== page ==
Bettors chasing a big price with horizontal bets built to a Breeders’ Cup Classic long shot were disappointed the same way that connections for Accelerate were excited.
With late bets making him the favorite, Accelerate (7-2) took the lead turning four-wide for home and ran on to win by one length in the $6 million Breeders’ Cup Classic on a crisp, sunny Saturday afternoon at Churchill Downs.
So much for the race being wide open for that inevitable, long-shot victory.
For those – OK, me – who were hoping for Gunnevera (30-1) to close hard and win it late, the problem was that he came up short for the second race in a row. Then again, his second-place finish was worth $21.80 to place and $11.80 to show.
And 1½ years after his rodeo-like refusal to run in the Kentucky Derby, Godolphin colt Thunder Snow (14-1) had a more than respectable run to finish third, 1¾ lengths behind Accelerate. Not bad for a horse that did not finish at all out of the same gate over the same 10 furlongs two springs ago.
For those bettors who were alive on Pick-4 tickets to a bet of “all” in the Classic – OK, me, again – there was plenty of frothing over the possibility of a bomber coming through at the end. Why not Lone Sailor at 90-1? Dare to dream – until he finished sixth.
But it was not as if the day was unprofitable. As one media colleague put it, there was money to be made. It was just not life-changing.
Gunnevera at the back of a Pick-4? That was a mirage of a pot at rainbow’s end. But Accelerate’s victory did complete a 50-cent Pick-4 that paid $157.95, decent money even hitting after “all” and multiplying the investment to $7.
The good news making these horizontal tickets was the sure thing the race before. It was easy to single two-time Prix de l’Arc de Triomphe winner Enable (4-5) in the Breeders’ Cup Turf. It was tougher, though, for her to actually win it, having to survive a nail-biting, middle-of-the-course duel with Coolmore filly Magical (10-1) for a three-quarter-length victory. That made her the first horse to win the Arc and a Breeders’ Cup race in the same year.
And to think that this 4-year-old filly underwent a knee operation last winter, putting her out of business until she won a modest September race against only three rivals on an all-weather track in Kempton, England.
“Everything that could have gone right did really go right in terms of recuperation,” said Lord Teddy Grimthrope, racing manager for Enable’s owner Juddmonte Farms. “When she was back in her (stable) she was frustrated. She wasn’t going out. She started walking, started trotting, started cantering. All that process is a very vital, vital part of the preparation to make sure she’s right.”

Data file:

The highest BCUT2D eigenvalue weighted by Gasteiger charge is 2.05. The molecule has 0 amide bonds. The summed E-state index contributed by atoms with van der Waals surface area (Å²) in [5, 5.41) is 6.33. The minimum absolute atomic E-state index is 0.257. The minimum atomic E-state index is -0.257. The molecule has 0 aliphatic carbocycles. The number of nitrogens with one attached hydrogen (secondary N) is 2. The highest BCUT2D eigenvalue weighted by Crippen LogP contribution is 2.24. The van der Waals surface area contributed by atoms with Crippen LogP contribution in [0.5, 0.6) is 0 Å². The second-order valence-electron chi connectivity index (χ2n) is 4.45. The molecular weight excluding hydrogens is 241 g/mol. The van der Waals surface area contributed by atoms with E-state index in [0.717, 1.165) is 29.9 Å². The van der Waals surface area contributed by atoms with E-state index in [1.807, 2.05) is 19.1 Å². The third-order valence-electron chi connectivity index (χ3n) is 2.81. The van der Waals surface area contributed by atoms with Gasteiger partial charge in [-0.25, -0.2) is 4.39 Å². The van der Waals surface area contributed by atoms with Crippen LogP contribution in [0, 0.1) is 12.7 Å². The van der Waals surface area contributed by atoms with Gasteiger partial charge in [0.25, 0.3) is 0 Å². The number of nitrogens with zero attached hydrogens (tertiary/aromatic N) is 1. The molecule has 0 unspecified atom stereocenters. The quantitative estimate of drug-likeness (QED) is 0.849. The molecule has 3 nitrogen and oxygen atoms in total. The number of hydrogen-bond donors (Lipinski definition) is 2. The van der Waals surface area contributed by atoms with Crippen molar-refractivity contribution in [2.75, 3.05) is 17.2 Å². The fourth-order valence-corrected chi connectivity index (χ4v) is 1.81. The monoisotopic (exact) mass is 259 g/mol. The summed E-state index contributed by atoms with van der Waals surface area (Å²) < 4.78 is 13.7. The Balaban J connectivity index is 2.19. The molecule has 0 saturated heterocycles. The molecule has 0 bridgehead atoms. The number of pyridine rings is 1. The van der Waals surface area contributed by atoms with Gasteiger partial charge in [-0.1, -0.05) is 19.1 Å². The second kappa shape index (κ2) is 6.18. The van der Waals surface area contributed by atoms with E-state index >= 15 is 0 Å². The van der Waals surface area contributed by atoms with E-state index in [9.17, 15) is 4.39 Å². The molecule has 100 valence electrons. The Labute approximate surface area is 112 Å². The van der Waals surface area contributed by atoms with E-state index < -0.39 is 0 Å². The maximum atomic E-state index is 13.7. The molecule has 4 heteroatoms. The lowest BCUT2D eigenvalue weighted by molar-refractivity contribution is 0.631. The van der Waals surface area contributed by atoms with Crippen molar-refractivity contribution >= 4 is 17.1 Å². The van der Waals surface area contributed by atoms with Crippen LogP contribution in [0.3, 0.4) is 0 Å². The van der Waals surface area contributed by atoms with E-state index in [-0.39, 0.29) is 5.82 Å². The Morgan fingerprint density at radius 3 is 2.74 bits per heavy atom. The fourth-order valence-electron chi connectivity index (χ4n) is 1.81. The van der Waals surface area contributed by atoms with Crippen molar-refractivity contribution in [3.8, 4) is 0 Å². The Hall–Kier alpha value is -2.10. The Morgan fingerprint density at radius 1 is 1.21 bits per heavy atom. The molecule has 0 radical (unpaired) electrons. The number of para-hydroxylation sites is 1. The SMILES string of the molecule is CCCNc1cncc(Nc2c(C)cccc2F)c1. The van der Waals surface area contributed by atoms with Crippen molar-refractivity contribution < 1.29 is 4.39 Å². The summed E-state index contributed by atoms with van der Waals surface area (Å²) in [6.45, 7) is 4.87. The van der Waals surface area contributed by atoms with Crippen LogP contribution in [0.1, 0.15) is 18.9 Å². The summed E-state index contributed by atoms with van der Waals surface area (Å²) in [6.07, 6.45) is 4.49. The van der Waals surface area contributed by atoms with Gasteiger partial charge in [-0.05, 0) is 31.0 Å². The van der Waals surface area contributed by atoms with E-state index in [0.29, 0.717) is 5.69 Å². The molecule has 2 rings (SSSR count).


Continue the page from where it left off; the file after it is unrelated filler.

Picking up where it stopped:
Making history like this is old hat for Prince Khalid Abdullah’s Juddmonte (record-tying seven Breeders’ Cup wins), jockey Frankie Dettori (14) and trainer John Gosden (five).
On the other hand, the Classic victory for Accelerate ended an 0-for-43 drought in these championships for trainer John Sadler.
“I’m thrilled, no doubt,” Sadler said. “This is what I do every day, every year for my whole career. We’re prepared for the worst and hope for the best. So to really get the big one, I couldn’t ask for a better day.”
As it turned out, the biggest question for Accelerate was whether he would hop or dawdle in the gate the way he did starting what would eventually be victories in the Pacific Classic and Awesome Again back in California. As it was, Accelerate balked Saturday at being loaded into the gate at all.
“When he goes to the gate, he just kind of refused to go inside,” said Joel Rosario, who rode three winners over the two days of the Breeders’ Cup, best of any jockey. “That’s normal for him. That’s what he does before going to get in the gate.”
Once he got started, Accelerate looked fine. He cruised along in fifth off a hot pace before Rosario hit the accelerator with a half-mile to go in what proved to be the decisive move. The winning time was 2:02.93 on a main track that dried to be legitimately fast after 1½ days of steady rain Wednesday and Thursday.
Last year Accelerate may have been most famous for being the horse that won the San Diego Handicap that was supposed to belong to Arrogate. But he also finished ninth in last year’s Breeders’ Cup Dirt Mile at Del Mar.
This year Accelerate finished his campaign with four straight wins – all in Grade 1 races – making him a Horse of the Year contender that might actually get the award at the expense of undefeated, Triple Crown winner Justify.
“He’s done something no one else has done,” Accelerate’s co-owner Kosta Hronis said. “He swept the California Grade 1s. He’s undefeated at a mile-and-a-quarter. I read somewhere that maybe he did this all in the wrong year. Well, maybe Justify won the Triple Crown in the wrong year.”
If all goes as planned, Accelerate will come off a break at his future stallion home – Lane’s End here in Kentucky – and finish his career in January at the $9 million Pegasus World Cup Invitational at Gulfstream Park. That comes one day after he wins – or loses – the Horse of the Year trophy at the Eclipse Awards.